NSAP addressing and IS-IS NET Explained

NSAP Addressing

A Network Service Access Point address (NSAP address), defined in ISO/IEC 8348, is an identifying label for a service access point (SAP) used in OSI networking.

Network Service Access Point (NSAP) address aka ISO address is the network-layer address for CLNS packets (Connectionless Network Service).

For analogy with IP world:

  • NSAP addressing can be compared to IP addressing
  • CLNS can be compared to IP protocol.

NSAP address composed of the Initial Domain Part (IDP) and the Domain Specific Part (DSP)

  • The IDP refer to to the network ID of an IP address
  • DSP refer to the subnet and host ID.

The IDP include:

  • AFIAuthority and Format Identifier (1-byte): The AFI has a binary value between 0 and 99:
    AFI specifies the organization authorized to assign addresses, and the format and length of the rest of the CLNP address. The AFI is always 8 bits.

    AFI value identifies the IDI and DSP format. AFI set to 49 indicates private address space.
  • IDI Initial Domain Identifier (variable length): identifies the “suborganization” or sub-domain under the parent AFI organization. The length of the IDI is dependent on the AFI.


Since when IS-IS and NSAP addressing was created, it was meant to be the protocol of the Internet, so, we can compare some field to BGP terminology:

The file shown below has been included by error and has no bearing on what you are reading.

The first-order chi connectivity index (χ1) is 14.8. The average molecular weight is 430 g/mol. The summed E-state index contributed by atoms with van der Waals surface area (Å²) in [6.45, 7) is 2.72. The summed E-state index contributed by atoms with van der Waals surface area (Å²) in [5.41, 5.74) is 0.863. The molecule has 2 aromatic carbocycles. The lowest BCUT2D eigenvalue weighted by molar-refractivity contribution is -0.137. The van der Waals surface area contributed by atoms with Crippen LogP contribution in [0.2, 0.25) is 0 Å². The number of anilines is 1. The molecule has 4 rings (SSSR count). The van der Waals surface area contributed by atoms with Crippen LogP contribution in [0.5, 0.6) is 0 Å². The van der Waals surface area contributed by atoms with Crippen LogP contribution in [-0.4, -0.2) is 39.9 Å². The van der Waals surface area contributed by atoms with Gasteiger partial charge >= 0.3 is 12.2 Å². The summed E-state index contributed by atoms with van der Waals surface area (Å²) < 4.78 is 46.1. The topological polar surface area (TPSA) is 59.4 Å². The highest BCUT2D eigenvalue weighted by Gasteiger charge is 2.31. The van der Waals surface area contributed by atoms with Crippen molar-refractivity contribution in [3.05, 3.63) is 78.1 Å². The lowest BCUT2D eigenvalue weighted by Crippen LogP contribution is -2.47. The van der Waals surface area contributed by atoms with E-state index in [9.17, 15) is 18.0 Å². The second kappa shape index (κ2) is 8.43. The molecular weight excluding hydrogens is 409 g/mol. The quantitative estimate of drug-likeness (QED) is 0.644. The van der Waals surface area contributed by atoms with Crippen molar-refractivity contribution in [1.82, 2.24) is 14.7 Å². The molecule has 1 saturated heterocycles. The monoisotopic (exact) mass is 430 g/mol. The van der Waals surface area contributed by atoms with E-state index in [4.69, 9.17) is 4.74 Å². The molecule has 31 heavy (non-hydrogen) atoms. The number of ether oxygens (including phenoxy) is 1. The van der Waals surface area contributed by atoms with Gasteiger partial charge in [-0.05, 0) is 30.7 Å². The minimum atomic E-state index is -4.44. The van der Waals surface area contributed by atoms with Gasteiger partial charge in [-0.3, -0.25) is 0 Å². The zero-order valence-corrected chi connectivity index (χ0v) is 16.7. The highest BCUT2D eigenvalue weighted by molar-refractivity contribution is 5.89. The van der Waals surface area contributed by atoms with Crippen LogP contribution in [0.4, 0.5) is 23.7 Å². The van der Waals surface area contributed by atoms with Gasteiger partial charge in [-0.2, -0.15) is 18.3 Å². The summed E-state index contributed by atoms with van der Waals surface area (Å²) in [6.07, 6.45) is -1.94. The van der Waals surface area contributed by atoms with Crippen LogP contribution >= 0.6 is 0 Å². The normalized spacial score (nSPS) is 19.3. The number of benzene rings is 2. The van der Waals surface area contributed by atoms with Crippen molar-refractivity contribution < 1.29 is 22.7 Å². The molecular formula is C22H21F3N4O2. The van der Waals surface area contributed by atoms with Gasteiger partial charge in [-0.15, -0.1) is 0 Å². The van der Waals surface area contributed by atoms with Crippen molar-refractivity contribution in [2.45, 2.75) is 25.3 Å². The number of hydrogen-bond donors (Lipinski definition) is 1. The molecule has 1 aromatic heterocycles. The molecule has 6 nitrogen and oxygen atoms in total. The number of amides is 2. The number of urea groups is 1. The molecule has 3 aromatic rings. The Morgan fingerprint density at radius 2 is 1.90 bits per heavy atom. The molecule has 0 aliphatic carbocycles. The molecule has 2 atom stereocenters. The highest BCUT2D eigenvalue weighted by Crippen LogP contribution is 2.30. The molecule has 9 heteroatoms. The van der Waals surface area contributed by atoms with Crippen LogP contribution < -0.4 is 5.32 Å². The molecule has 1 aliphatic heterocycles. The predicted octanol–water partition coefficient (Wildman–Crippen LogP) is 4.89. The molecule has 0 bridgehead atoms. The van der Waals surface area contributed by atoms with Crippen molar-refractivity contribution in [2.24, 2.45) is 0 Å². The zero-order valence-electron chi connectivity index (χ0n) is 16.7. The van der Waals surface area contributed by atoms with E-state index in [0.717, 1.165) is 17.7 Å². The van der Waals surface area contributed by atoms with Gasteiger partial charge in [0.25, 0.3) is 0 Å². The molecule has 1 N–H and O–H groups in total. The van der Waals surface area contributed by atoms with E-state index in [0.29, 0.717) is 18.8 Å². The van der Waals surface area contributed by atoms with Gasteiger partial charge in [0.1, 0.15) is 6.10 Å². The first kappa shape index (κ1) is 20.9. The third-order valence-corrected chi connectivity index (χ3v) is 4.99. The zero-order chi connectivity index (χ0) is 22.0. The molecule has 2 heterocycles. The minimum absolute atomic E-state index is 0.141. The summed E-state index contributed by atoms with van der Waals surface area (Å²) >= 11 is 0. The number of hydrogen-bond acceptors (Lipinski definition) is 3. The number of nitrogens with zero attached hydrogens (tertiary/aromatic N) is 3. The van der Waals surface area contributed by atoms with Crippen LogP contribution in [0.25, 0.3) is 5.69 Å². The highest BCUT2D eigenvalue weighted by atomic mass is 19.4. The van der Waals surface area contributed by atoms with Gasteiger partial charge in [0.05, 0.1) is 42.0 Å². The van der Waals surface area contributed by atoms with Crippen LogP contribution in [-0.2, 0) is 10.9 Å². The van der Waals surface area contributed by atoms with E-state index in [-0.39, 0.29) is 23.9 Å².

The AFI plus the IDI essentially identify the “Autonomous System” of the address. However, this is not the equivalent of a BGP AS number

The DSP Include:

  • HO-DSP (High-Order of DSP), it’s be used to identify the Area.
  • System ID (System Identifier) (6-bytes), Identifies the host, it can contain the MAC address of the host.
  • SEL (NSAP Selector) (1-byte), Identifies the type of service, for router it’s always 00

The combination of [IDP, HO-DSP] identify both the routing domain and the area within the routing domain. Hence the combination [IDP, HO-DSP] is called the “Area Address“. All nodes within the area must have same Area address.

IS-IS NET and System ID

A Network Entity Title (NET) is an NSAP address with NSEL set to 0. The NSAP address for all routers (ISes) are set with NSEL equal to 0.

Each IS-IS instance has an associated network entity title (NET). The NET is comprised of the IS-IS system ID, which uniquely identifies this IS-IS instance in the area and the area ID.

For example, if the NET is 49.0004.1111.1111.1111.00:

  • The area is ID 49.0004
  • The system ID is 1111.1111.1111
  • NSEL: 00

Please refer to this article for IS-IS protocol basics:



Knowledge Base




0 0 votes
Article Rating
Notify of
Inline Feedbacks
View all comments
Would love your thoughts, please comment.x